Nature of the pre-glacial North American drainage network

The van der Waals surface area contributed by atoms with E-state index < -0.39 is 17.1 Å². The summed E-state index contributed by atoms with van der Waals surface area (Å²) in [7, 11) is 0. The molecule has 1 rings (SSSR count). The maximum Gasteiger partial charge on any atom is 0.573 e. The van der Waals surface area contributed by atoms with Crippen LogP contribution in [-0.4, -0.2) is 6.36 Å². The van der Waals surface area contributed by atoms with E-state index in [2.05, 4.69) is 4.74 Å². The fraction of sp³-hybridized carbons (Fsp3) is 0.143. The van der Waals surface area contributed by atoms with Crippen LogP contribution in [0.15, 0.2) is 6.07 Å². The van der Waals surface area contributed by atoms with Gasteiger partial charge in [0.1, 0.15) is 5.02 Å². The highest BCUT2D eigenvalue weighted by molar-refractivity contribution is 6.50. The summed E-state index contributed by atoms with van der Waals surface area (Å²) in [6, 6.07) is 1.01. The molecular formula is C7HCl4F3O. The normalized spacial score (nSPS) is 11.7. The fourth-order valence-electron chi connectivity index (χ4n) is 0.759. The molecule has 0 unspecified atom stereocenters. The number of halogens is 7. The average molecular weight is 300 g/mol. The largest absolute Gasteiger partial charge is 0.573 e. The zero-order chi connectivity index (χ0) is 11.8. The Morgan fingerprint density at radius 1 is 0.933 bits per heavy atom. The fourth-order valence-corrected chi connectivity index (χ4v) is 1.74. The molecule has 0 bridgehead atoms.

Commonly accepted geology paradigm interpretation of the pre-glacial drainage network: The commonly accepted geology paradigm assumes the pre-glacial North American drainage network looked somewhat like the present day North American drainage network, especially south of the Missouri and Ohio River valleys. North oriented Missouri and Ohio River tributaries are assumed to have flowed across present day Missouri and Ohio River valley locations and then to have crossed regions subsequently covered by North American ice sheets. The Missouri and Ohio Rivers are interpreted to have formed when an advancing ice sheet blocked these pre-glacial north-oriented drainage routes and diverted their flow along the ice sheet margin. Maps of regions north of the Missouri and Ohio River valleys showing routes of what are interpreted to be pre-glacial river valleys are used to support this interpretation. The north oriented valleys definitely exist and some workers have described an extensive pre-glacial North American drainage system that is hypothesized to have existed north of the Missouri and Ohio River valleys, although it is unclear if this pre-glacial drainage network predates the first of several continental ice sheets to advance across the region or if this pre-glacial drainage network only dates back to the last interglacial period.